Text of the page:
SAILING: Intense racing and pristine weather highlight Go for the Gold Regatta
Special to The Union
It was hard to beat the scene this past weekend at Scotts Flatt Lake, as the Gold Country Yacht Club hosted its 35th annual Go for the Gold Regatta.
In fact, the weather was a little too pristine on Saturday as a lack of wind delayed the onset of the races for nearly two hours. Undeterred, the club was able to fit two races into the first day before conducting the four remaining races on the more sailor-friendly second day.
Hugh Talman, a member of the Yacht Club for 25 years and an organizer of the event, took in the races from his own sailboat, giving him a front row seat to the action.
“Look at those Lasers over there. They’re getting ready to start,” said Talman, pointing to a sizable group of the smallest class of sailboats that would be racing in the day’s activities. The boats circled around behind the starting line, jockeying for position and impatient for the competition to begin. At the sound of the starting horn they were off; a few seconds later, a voice from the control boat, which carried the judges who made sure the races were conducted fairly, informed a few of the sailors that they had jumped the gun and would need to circle back to cross the starting line again.
“These races can get really competitive,” Talman said. “People sometimes crash into each other. There are certain rules for who can be where. It gets intense.”
And a competition it was, with seven total categories divided by the type of sailboat that was participating. The aforementioned Laser group saw Emilio Castelli take first place among 29 entrants, the largest category in terms of participation by far. Don Hare, along with his boat “NoCatHare,” placed first in the Catalina 22 group while Charles Witcher’s “Ghost” took top honors among Banshee sailboats. Other winners included Phil Kanesgsberg in the Keel class, Scott Rovanpera in the Windmill group, Mike Gillum in the Day Sailer category and Joe Denton in the Centerboard.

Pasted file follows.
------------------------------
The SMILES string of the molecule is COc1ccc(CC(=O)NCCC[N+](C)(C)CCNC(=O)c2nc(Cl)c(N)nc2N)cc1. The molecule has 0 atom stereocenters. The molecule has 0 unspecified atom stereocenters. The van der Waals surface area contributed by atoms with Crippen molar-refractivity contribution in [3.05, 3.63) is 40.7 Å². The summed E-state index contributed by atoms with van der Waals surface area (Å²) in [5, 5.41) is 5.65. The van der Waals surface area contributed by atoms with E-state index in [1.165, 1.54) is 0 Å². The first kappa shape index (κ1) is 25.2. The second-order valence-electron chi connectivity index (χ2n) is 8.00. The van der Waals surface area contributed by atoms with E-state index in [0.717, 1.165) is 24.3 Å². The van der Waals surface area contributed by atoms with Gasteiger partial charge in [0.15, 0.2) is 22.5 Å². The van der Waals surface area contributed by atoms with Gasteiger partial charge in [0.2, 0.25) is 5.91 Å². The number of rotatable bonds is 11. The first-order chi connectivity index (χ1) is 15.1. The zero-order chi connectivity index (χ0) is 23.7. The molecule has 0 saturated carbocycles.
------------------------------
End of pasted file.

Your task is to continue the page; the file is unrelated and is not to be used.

The event also featured a live band and barbecue on Saturday as well as a hot dog lunch and awards ceremony to wrap up the festivities on Sunday.
Stewart Perry, the Vice Commodore of the Yacht Club and the man tasked with orchestrating the regatta, was relieved that the event went well despite the early delays due to a lack of wind.
“It can be a bit hectic, since we start from scratch every year in terms of getting the word out and making sure people come out to sail,” he said. “But it’s great. People come from all over; in previous years they’ve come out from as far as Florida. We get repeat sailors year after year that seem to love it, and we love it as well.”
As the Go for the Gold Regatta drew to a close for the 35th time, Talman looked out at the few remaining boats that were finishing the last race of the day. Among the pine trees, with the sun glittering on the water, it was hard not to feel like the view from his boat was out of a post card, he noted.
“Some of these sailors race all around the country; in San Francisco, Texas and plenty of other places,” said Talman. “But you know, some of those lakes are just surrounded by dirt and the air quality isn’t always great. Up here, with the mountain air and the trees, you just can’t beat it.”
Spencer Kellar is a Nevada County freelance writer.
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